Ask Hetalben "kem cho", and she will say "maja ma". For, the squalid condition around her is but a facade. Hetalben (name changed) is one of the many running the most lucrative business in Dandiya Bazaar's Kaharpara area - selling country liquor. While the police choose to look away, local residents dare not raise a voice and many, including political leaders, share the spoil, Dandiya Bazaar makes a mockery of prohibition laws in the state.
"It's been running for years. The Kahars, who are originally the doli bearers, now eke out a living by selling fish. But, every Kahar house in this part of Dandiya Bazaar sells country liquor. We are in a fix - neither can we leave this place as we cannot leave our ancestral home nor can we protest," says a resident, begging not to be quoted. "They will beat me up," the man says.
Business starts right from nine in the morning. While the men mostly while away their time, it's the women who sit on charpoys outside their shacks with cans of country liquor, cleverly camouflaged. People pour in throughout the day for a swig or two that sell for Rs 10 a glass and sometimes more. They are also served fried fish and meat.
However, the crowd increases and gets more and more boisterous as dusk sets in. "Drunken brawls are a common phenomenon here. These often lead to big fights and even murder. But, hardly any of these get reported. For us it's hell every evening, having to live with the cacophony, the abuses and even eve-teasing," says another resident. Shopkeepers say many anti-social elements extort money from them to buy their liquor and many demand food.
Residents say police raids have hardly had any effect on this business that is "run virtually openly".
Police sources say that these sellers get to know about raids well in advance and manage to flee. And, all efforts to stem the flow of liquor from places like Por, Ramangamdi, Vasad and Waghodia have come to a naught in the past.
Added to this is the problem of traffic congestion and lack of adequate parking space. Dandiya Bazaar being one of the busy commercial areas, with a large number of banks, doctors' chambers and restaurants, roads remain cramped and people jostle among each other for parking space.
"Shops, offices and banks attract heavy traffic throughout the day. Though Alkapuri and Sayajigunj have developed into busy business centres, the importance of Dandiya Bazaar has not diminished and the area continues to draw a lot of people," says Suyog Mule, a resident of Dandiya Bazaar.
Inspite of its importance, Dandiya Bazaar has hardly got its due from the Vadodara Municipal Corporation (VMC) in terms of maintenance and upkeep. Even corporator from the area Jigisha Sheth feels that despite repeated requests to the administrative wing of the VMC, little has been done.
A case in point is the old Gaekwad era kaash (a natural storm water drain) running across the area and draining into the Vishwamitri. The kaash, which is now a cemented drain, is hardly cleaned. Sewage water from the societies flow into it while doctors' clinics use it as a dumping ground for their bio-medical waste.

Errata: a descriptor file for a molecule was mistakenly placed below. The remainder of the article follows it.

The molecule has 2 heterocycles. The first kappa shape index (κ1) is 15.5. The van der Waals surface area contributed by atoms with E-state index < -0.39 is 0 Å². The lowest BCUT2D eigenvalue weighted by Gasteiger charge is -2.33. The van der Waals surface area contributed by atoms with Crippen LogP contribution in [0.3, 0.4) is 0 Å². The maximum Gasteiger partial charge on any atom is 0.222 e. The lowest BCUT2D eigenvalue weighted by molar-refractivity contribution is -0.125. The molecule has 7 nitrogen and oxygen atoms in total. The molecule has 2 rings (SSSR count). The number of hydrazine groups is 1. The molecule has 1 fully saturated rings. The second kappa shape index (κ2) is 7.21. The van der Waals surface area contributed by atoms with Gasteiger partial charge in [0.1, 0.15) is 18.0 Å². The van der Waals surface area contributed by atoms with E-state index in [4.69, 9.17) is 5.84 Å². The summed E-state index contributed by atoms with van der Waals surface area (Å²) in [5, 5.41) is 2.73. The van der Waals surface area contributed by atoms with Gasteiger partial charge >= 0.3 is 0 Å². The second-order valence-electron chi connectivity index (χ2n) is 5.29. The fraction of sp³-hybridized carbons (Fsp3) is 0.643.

Residents also dump their garbage into it, turning it into a breeding ground for mosquitoes and flies and is thronged by pigs and cows. The area, known as the "Ladki ka pul" after the use of a wooden bridge across the kaash, is an eyesore today.
A pipeline, meant to carry excess water from Sursagar Lake into it, often remains blocked. "There have been times when pigs have got stuck in the pipeline and died. This emanates a stench and makes it difficult for us to stay here," says Govind Kachhia, a shopkeeper.
RTO launches surprise raids to improve revenue collection Friday, November 10, 2000
AHMEDABAD: The Regional Transport Office (RTO) at Ahmedabad has launched a series of surprise raids on various establishments in an attempt to identify loss of vehicle tax.
This was informed by RTO Vadodara and Ahmedabad (in-charge) D.L. Pandya. Pandya said that his priority at the moment was to increase revenue and a drive had been initiated by the department in this direction. Pandya expressed the fear that many transport operators were transporting vehicles inside the state without payment of due taxes. He said that a revenue target of Rs 100 crore had been decided.
While several attempts were made to increase revenue collection, the focus, he said, was on preventing theft of revenue and apprehending those who had already managed to do so.
In this endeavour, the regional transport office had launched raids in surrounding areas. These have led to surprising disclosures about major companies with on-going projects not having paid hefty dues. Various vehicles being used in national projects in and around the city have not been registered, he said. Raids have revealed companies where such payments have been pending for as long as five years, he said.
Pandya said that the cordon around such illegitimate vehicles would be tightened, and called upon transport operators to pay taxes in due time. He said that the RTO officials as part of the drive would, henceforth, detain such vehicles and in case tax was not paid, heavy penalties would be imposed on the defaulter.